The journal Science has named CRISPR-Cas9 the “breakthrough of the year” due to its potential to revolutionize gene editing and gene therapy. This technology will allow scientist to study the relationship between genes and disease in a way never before possible.
Niu et al. Cell (2014) 156:836-843. http://www.ncbi.nlm.nih.gov/pubmed/24486104
Monkeys are an important model for studying human disease and developing drug therapies. However their use has been limited by the inability to produce specific genetic modifications. By using the CRISPR/Cas9 system Niu et al. were able selectively disrupt both PPAR-γ and RAG1 in the cynomolgus monkey (Macaca fascicularis) with no off-target modifications detected, thus demonstrating that CRISPR/Cas9 technology could be used to further expand our knowledge of human disease through the use of monkey models.
Maddalo et al. Nature (2014) 516:423-427. http://www.ncbi.nlm.nih.gov/pubmed/25337876
Many human cancers are the result of chromosomal rearrangements which has made modeling certain cancers in mice challenging. Using CRISPR/Cas9 gene editing Maddalo et al. were able to induce chromosomal rearrangements similar to those found non-small cell lung cancers in mouse lung tissue. CRISPR/Cas9 modified mice developed lung tumors when compared to control mice demonstrating the capability of CRISPR/Cas9 technology to selectively edit mouse tissues to study human cancers.
Yin et al. Nat Biotechnol (2014) 32:551-553. http://www.ncbi.nlm.nih.gov/pubmed/24681508
Fatal hereditary diseases are potential targets for CRISPR/Cas9 gene therapies using homology directed repair. Using a mouse model for hereditary tyrosinemia type I – which causes liver damage and ultimately failure due to the buildup of toxic metabolites in the tyrosine catabolic pathway – d containing the same G to A point mutation found in the human form of the disease, Yin et al where able to repair the gene and reverse the associated phenotypes. While CRISPR/Cas9 gene editing has yet to be used to correct human genetic disease, results such as this provide a promising outlook for treatment of genetic diseases.
Sarah Zhang, Wired.com, January 5th, 2016 http://www.wired.com/2016/01/crispr-patent-dispute-gets-really-arcane/.
The dispute over who owns the CRISPR patents has triggered an outdated patent law known as an interference proceeding to determine the validity of the Broad Institutes patents. Interference proceedings were removed from patent disputes in 2013, however, since both the Broad Institutes and University of California-Berkely’s patents were filed prior to 2013 the dispute triggered what may be the last such proceeding. Interference proceedings resemble a court, a panel of three judges listen to oral arguments to determine who invented the technology first. Berkeley requested the interference proceeding after all the CRISPR patents were awarded to the Broad Institute. US patent law now uses a first to file and not first to invent criteria to settle disputes.
Robert Weisman. The Boston Globe. January 5th, 2016 https://www.bostonglobe.com/business/2016/01/04/cambridge-startup-editas-plans-test-ipo-market-for-biotechs/uqK7XseLzbLNTtH5ENJ7bM/story.html.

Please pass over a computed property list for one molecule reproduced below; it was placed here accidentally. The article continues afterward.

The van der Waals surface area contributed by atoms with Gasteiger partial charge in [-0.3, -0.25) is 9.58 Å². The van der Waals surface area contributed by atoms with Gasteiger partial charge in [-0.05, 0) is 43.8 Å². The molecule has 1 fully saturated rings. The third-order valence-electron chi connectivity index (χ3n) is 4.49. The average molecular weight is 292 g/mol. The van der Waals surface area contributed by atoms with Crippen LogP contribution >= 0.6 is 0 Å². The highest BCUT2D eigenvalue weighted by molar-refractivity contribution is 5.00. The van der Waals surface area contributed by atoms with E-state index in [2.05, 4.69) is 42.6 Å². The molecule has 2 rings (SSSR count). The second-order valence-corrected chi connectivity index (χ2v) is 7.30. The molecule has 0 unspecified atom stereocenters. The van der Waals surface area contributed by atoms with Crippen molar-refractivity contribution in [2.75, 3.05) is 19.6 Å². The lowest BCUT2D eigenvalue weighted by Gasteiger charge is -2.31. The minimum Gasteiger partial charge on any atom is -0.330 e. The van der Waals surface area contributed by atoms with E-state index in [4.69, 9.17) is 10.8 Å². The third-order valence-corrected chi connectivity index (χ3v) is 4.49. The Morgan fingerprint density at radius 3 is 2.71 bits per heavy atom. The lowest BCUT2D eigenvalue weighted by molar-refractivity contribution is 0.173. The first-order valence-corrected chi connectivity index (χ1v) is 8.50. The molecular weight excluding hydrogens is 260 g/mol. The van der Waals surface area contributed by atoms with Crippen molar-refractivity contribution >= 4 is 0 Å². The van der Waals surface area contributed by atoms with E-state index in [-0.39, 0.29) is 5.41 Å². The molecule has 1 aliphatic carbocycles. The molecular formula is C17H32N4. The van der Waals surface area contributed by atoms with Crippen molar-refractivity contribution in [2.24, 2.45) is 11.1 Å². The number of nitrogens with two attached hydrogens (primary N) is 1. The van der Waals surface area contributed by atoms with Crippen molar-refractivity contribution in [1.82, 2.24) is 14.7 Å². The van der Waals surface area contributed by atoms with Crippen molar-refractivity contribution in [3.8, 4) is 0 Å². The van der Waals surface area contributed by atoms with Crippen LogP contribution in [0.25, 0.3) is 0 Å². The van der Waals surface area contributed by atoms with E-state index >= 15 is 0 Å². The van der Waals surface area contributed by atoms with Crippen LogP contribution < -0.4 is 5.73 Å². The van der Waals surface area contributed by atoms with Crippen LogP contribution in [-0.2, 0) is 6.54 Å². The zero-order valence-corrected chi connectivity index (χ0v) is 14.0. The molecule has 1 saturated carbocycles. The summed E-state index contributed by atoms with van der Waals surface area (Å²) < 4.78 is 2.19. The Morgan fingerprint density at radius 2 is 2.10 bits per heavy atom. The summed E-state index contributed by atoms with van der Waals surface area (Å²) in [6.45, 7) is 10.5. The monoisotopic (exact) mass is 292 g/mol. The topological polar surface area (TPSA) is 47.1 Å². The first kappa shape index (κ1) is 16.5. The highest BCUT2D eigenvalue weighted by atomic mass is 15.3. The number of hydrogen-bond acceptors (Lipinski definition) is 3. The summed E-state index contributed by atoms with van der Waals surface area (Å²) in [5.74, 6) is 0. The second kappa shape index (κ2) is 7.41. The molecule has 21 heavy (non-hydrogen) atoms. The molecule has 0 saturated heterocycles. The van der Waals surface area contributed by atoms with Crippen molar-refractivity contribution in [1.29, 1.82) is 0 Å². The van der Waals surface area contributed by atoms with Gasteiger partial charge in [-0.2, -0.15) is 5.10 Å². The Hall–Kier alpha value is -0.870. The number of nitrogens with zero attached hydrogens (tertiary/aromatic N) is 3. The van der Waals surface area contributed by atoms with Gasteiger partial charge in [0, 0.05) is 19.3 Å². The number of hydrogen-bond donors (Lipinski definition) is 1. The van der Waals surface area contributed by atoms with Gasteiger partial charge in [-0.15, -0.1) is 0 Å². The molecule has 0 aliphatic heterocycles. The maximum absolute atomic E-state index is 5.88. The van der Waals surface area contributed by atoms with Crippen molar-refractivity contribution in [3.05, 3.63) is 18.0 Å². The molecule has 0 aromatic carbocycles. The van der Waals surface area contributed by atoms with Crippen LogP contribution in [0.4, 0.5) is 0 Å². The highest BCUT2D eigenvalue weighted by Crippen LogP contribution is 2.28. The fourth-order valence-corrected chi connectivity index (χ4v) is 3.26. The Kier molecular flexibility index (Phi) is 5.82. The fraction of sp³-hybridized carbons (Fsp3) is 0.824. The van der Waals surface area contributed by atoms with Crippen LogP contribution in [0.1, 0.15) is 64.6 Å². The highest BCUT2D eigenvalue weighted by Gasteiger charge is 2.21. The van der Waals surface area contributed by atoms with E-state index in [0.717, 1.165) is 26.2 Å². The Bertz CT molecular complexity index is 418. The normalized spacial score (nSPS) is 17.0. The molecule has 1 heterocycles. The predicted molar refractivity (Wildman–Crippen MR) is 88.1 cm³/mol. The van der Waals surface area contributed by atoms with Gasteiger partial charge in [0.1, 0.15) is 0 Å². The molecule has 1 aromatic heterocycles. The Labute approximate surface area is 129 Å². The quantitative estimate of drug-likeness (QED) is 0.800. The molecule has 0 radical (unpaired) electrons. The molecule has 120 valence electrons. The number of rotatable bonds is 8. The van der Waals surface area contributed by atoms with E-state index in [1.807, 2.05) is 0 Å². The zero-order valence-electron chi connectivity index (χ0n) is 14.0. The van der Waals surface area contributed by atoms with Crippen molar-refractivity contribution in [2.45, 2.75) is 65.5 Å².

Editas Medicine Inc. has filed for an IPO worth up to $100 million in stock. Editas was founded in 2013 to develop CRISPR/Cas9 technology licensed from the Broad Institute for medical therapies and raised $120 million in private investments last August.
Huang S et al. Nature Genetics (2016) 48:109-111. http://www.ncbi.nlm.nih.gov/pubmed/26813761
CRISPR/Cas9 gene editing holds great potential to improve agriculture crops. However, before CRISPR/Cas9 gene editing can expand the regulatory framework needs clarification. In this commentary Huang et al. propose regulating crops in a product-based over a technology-based approach. In this method gene edited crops would be regulated like conventionally bread crops while genetically modified crops (i.e. those that contain transgenes), would continue to be regulated as they are today.
Guan, Y et. al. EMBO Mol Med (2016) http://www.ncbi.nlm.nih.gov/pubmed/26964564
Hemophilia B is a genetic blood clotting disorder that results from a mutation in coagulator factor IX (FIX) normally treated through intravenous deliver of FIX. As an increase in FIX levels by as little as 1% can lead to significant clotting improvement, Hemophilia B is uniquely suited for gene therapy treatment. Guan et al. utilized the CRISPR/Cas9 system and homology-directed repair to correct the mutation in the FIX gene. While the HDR rate was found to be 0.56% efficient with a single-stranded DNA donor and 1.5% efficient with a double-stranded plasmid donor, the rate of repair was great enough to restore hemostasis.
31Jocelyn Kaiser, Science Magazine, December 31st, 2015. http://news.sciencemag.org/biology/2015/12/crispr-helps-heal-mice-muscular-dystrophy
Duchenne muscular dystrophy (DMD) is a severe form of muscular dystrophy that primarily affects boys and usually results in death around age 25. DMD is the result of defects or missing DNA in 79 exons that make up the dystrophin gene. Due to the large size of the dystrophin genes, traditional gene therapy approaches have not been able to fully replace the faulty dystrophin gene. In the December 2015 edition of Science, three independent groups report using CRISPR/Cas9 technology to remove defective exons of the dystrophin gene in young mice resulting in a truncated form of dystrophin (http://www.ncbi.nlm.nih.gov/pubmed/26721686, http://www.ncbi.nlm.nih.gov/pubmed/26721684, http://www.ncbi.nlm.nih.gov/pubmed/26721683). While the treated mice showed considerable improvement compared to the controls, the treatment cannot be considered a cure since they did not perform as well on muscle tests as normal mice. Despite its shortcomings, this technique 31could improve the quality of life for those living with DMD.